ENFIELD PATTERN 1856 "bar on barrel" saber-bayonet (Solingen model for Volunteers)
Origin or destiny: United Kingdom
Respective weapon: it was exclusively designed to fit the ENFIELD PATTERN 1856 "2 band" Short Rifle in .577 caliber and muzzle loading system. Both weapons, bayonet and rifle, were used by British Army Line sergeants and by certain specialized units, as British as from other countries, included in the famous American Civil War where they stood out with their full participation on both sides.
Manufacturer and manufacturing date: it has the HEAD OF THE KING mark, the well known symbol used by several members of the WEYERSBERG family, famous sword smiths (also of sabers and other blade weapons) from the highly considered Solingen of Germany. Its estimated manufacture´s date is between 1856 and 1857 although there were specimens produced in later years (Note: you may have the possibility to acquire a bayonet of this type manufactured in 1858 or later, but you must know the features of its hilt attached way to get a correct identification: if it is a "bar on barrel" or "bar on band" bayonet; in the following points of interest I will perform a detailed description to note the difference between the two types of hilts which they let the right way of attaching to the rifle).
22.79 inches blade length (579 mm)
.43 in blade width (11 mm)
1.22 in blade heigth (31 mm)
5.24 in hilt length, included crossguard (133 mm)
.85 in internal diameter of the muzzle ring (21,5 mm)
28.11 in overall length, included scabbard (714 mm)
Identification Marks: right side on the blade ricasso shows the Head of the King which it was the exclusive mark from its manufacturer WEYERSBERG; and on the same side on the middle of the crossguard there are a stamped British Crown and below a supposed letter G. The last mark is the number 83 placed at the back on the pommel and it possibly refers to the ancient 83rd REGIMENT OF FOOT originated in Ulster, Ireland at present time.
Features and some Observations: yataghan type blade of carbon steel, fullered on both sides, with a spear point, single edge and just a smooth false edge of 190 mm approximately. The steel crossguard has a large muzzle ring with a "cock's comb" at its top, and a straight quillion with "button finial" at its lower place. The hilt is made up by a full tang, which it gradually grows thinner until reaches the join with the steel pommel (*), and it also shows the black pressed-leather grip scales adjusted by four rivets on its left side and by three others on the right (**), moreover a screw tightens the steel spring which it has the block with the inner nail that allows the bayonet is attached to the rifle muzzle pressing the button located on its left side. The T slot is chamfered (like the Chassepot style) to fit the stud of the barrel located on the right side (***). The black leather scabbard presents steel mounts forming the mouth piece with its oval frog stud and the chape with a truncated cone style tip, both of them having the neccesary staples at their back faces. Noteworthy: the curved shape of the scabbard that was designed for a suitable housing of the yataghan blade, the backed sewing of its leather, and the lack of internal throat springs that usually hold the blade into the scabbard preventing undesirable movements.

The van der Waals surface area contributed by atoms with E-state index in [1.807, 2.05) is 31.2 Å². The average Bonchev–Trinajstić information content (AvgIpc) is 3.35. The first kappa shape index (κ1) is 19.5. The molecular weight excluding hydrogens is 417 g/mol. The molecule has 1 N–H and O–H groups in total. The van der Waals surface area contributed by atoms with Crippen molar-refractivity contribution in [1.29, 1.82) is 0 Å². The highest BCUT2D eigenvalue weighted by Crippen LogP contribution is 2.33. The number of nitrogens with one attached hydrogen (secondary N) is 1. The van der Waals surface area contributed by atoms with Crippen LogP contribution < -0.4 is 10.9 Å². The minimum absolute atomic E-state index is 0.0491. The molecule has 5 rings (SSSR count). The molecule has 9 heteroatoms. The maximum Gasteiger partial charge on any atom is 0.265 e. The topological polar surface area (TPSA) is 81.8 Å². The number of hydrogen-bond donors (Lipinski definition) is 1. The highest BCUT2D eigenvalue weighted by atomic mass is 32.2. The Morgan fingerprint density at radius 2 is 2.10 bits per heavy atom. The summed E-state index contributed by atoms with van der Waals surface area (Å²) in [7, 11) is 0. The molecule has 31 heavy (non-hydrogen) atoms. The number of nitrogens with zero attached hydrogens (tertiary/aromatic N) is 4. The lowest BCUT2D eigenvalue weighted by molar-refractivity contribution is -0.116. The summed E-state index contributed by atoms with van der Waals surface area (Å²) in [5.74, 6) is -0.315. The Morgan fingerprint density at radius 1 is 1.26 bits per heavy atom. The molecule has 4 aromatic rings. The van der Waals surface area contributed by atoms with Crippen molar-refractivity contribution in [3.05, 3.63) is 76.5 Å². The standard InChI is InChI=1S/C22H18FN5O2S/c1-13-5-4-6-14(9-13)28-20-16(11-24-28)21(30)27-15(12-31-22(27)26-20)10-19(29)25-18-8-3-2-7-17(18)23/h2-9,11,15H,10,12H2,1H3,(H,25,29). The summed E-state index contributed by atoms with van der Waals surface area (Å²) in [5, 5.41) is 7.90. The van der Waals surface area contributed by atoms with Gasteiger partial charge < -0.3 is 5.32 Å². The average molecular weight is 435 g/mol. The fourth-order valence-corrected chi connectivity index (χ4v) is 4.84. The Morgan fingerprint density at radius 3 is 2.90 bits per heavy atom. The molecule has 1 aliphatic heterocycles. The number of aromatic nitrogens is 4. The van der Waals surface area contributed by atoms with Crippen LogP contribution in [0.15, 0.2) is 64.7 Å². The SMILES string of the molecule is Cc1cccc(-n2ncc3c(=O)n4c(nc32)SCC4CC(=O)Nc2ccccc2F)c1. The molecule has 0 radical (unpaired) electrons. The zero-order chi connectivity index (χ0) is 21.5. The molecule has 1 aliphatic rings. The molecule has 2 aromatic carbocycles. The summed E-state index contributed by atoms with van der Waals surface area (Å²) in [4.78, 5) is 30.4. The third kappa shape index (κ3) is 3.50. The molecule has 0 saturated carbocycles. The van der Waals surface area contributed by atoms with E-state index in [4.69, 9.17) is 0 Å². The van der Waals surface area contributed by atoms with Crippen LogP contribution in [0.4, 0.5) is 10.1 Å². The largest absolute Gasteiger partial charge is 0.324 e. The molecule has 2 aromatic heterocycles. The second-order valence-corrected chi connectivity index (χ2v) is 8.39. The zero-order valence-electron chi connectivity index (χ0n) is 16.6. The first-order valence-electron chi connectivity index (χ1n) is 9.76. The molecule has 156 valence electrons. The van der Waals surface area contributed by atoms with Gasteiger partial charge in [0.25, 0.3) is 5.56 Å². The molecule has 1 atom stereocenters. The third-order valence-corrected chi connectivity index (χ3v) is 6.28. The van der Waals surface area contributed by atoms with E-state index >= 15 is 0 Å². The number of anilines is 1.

Comments: Saber-Bayonet with superb design and construction, and a notoriously weightier blade than other "Yataghans" from my collection (according to several written sources, the blades manufactured in United Kingdom were barely lighter than those provided by Germany). Performing my own saber-bayonets fencing style with this beauty I had some opportunities to test "that" weighty blade and I felt myself very comfortable with it, but I had no more chances to continue with the proofs because its left grip scale is very damaged. Two negative and evident points: 1_ the left grip scale that before I mentioned that is in bad state, being understandable because in past era its handle leather was underwent climatic and humidity changes in addition to the destructive effects produced by the acidity of the hands perspiration from its far owner (situating this bayonet in trainings and combats, it was rarely given the necessary care for the hilt area because the blade ever was the most importat thing to give a suitable maintenance); and 2_ the scabbard which was made in a weak leather and I would have preferred a metallic one, obtaining more resistance against climatic changes and serving as a weapon for a counterattack against one or several adversaries in case of loss, breakage or another inconvenece with the bayonet or its blade. Putting aside those undesireable details I must mention the soft stains that they do not offer any oxidation or damage signals on the polished steel blade; in fact, they give a "cool vintage look" to the whole structure and accentuating on it the patina placed on all the other metal parts of this bayonet. Something more to comment: I decided to buy this bayonet knowing the state that I mentioned (its seller had emphasized about it in his web publication where this piece was uploaded showing some photos of its state and he again remembered me at the time of the purchase) but I did not mind about the damage, because for me it was a nice possibility of having a very representative bayonet of an ancient era, and also to know a little about the material used for the grip scales which it was bovine leather; even it is appreciated the tiny hair into the internal rectangular strips used for give form to the structure of such covers. Undoubtedly for me, it was one of my best acquisitions because an opportunity like this was not going to happen again.